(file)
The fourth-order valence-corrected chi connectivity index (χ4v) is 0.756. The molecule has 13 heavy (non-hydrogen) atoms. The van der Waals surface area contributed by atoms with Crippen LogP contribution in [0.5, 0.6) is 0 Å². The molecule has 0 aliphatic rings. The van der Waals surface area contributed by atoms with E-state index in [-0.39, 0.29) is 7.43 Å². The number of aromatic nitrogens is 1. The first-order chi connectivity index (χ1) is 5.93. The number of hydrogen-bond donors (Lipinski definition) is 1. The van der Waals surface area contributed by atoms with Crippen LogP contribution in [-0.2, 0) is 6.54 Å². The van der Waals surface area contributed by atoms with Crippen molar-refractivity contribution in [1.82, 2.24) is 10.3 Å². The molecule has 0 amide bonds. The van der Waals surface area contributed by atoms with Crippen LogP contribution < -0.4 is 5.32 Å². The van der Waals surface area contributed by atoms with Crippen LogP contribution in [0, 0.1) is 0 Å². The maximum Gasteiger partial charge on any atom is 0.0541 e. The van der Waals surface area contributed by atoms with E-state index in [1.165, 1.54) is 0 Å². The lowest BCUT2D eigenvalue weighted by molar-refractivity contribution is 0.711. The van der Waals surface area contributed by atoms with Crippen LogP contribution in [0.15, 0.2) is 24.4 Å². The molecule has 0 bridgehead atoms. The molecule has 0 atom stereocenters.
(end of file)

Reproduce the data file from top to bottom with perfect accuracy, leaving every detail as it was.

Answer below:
The fourth-order valence-corrected chi connectivity index (χ4v) is 0.756. The molecule has 13 heavy (non-hydrogen) atoms. The van der Waals surface area contributed by atoms with Crippen LogP contribution in [0.5, 0.6) is 0 Å². The molecule has 0 aliphatic rings. The van der Waals surface area contributed by atoms with E-state index in [-0.39, 0.29) is 7.43 Å². The number of aromatic nitrogens is 1. The first-order chi connectivity index (χ1) is 5.93. The number of hydrogen-bond donors (Lipinski definition) is 1. The van der Waals surface area contributed by atoms with Crippen LogP contribution in [-0.2, 0) is 6.54 Å². The van der Waals surface area contributed by atoms with Crippen molar-refractivity contribution in [1.82, 2.24) is 10.3 Å². The molecule has 0 amide bonds. The van der Waals surface area contributed by atoms with Crippen LogP contribution < -0.4 is 5.32 Å². The van der Waals surface area contributed by atoms with Crippen LogP contribution in [0, 0.1) is 0 Å². The maximum Gasteiger partial charge on any atom is 0.0541 e. The van der Waals surface area contributed by atoms with E-state index in [1.165, 1.54) is 0 Å². The lowest BCUT2D eigenvalue weighted by molar-refractivity contribution is 0.711. The van der Waals surface area contributed by atoms with Crippen LogP contribution in [0.15, 0.2) is 24.4 Å². The molecule has 0 bridgehead atoms. The molecule has 0 atom stereocenters.